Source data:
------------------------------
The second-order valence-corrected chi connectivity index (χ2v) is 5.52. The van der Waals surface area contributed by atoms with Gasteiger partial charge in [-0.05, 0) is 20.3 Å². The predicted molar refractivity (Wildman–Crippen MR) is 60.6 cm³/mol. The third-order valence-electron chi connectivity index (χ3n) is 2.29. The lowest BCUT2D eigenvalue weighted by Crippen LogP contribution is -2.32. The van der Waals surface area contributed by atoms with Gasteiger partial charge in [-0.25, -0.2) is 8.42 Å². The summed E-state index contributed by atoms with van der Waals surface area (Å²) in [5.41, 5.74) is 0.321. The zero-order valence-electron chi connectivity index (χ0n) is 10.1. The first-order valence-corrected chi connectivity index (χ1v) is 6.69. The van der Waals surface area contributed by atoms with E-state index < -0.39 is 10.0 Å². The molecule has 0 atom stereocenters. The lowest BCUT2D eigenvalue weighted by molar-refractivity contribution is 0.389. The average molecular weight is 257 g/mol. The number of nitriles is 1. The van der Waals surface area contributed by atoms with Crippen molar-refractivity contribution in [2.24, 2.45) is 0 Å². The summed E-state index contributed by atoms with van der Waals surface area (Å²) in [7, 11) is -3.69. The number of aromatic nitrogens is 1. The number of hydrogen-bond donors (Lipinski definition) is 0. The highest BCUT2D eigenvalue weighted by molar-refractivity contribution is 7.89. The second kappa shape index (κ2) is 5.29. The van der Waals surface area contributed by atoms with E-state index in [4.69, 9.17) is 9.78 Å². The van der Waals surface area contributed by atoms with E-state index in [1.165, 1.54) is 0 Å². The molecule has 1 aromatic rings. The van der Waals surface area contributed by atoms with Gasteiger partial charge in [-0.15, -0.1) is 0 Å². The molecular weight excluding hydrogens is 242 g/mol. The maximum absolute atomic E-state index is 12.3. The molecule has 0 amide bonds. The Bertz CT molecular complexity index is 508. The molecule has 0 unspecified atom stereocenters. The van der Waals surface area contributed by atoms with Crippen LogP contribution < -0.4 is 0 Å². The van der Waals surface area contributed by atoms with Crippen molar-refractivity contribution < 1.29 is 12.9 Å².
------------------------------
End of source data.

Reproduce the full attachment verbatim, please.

The second-order valence-corrected chi connectivity index (χ2v) is 5.52. The van der Waals surface area contributed by atoms with Gasteiger partial charge in [-0.05, 0) is 20.3 Å². The predicted molar refractivity (Wildman–Crippen MR) is 60.6 cm³/mol. The third-order valence-electron chi connectivity index (χ3n) is 2.29. The lowest BCUT2D eigenvalue weighted by Crippen LogP contribution is -2.32. The van der Waals surface area contributed by atoms with Gasteiger partial charge in [-0.25, -0.2) is 8.42 Å². The summed E-state index contributed by atoms with van der Waals surface area (Å²) in [5.41, 5.74) is 0.321. The zero-order valence-electron chi connectivity index (χ0n) is 10.1. The first-order valence-corrected chi connectivity index (χ1v) is 6.69. The van der Waals surface area contributed by atoms with E-state index < -0.39 is 10.0 Å². The molecule has 0 atom stereocenters. The lowest BCUT2D eigenvalue weighted by molar-refractivity contribution is 0.389. The average molecular weight is 257 g/mol. The number of nitriles is 1. The van der Waals surface area contributed by atoms with Crippen molar-refractivity contribution in [2.24, 2.45) is 0 Å². The summed E-state index contributed by atoms with van der Waals surface area (Å²) in [7, 11) is -3.69. The number of aromatic nitrogens is 1. The number of hydrogen-bond donors (Lipinski definition) is 0. The highest BCUT2D eigenvalue weighted by molar-refractivity contribution is 7.89. The second kappa shape index (κ2) is 5.29. The van der Waals surface area contributed by atoms with E-state index in [4.69, 9.17) is 9.78 Å². The van der Waals surface area contributed by atoms with E-state index in [1.165, 1.54) is 0 Å². The molecule has 1 aromatic rings. The van der Waals surface area contributed by atoms with Gasteiger partial charge in [-0.15, -0.1) is 0 Å². The molecular weight excluding hydrogens is 242 g/mol. The maximum absolute atomic E-state index is 12.3. The molecule has 0 amide bonds. The Bertz CT molecular complexity index is 508. The molecule has 0 unspecified atom stereocenters. The van der Waals surface area contributed by atoms with Crippen LogP contribution < -0.4 is 0 Å². The van der Waals surface area contributed by atoms with Crippen molar-refractivity contribution < 1.29 is 12.9 Å².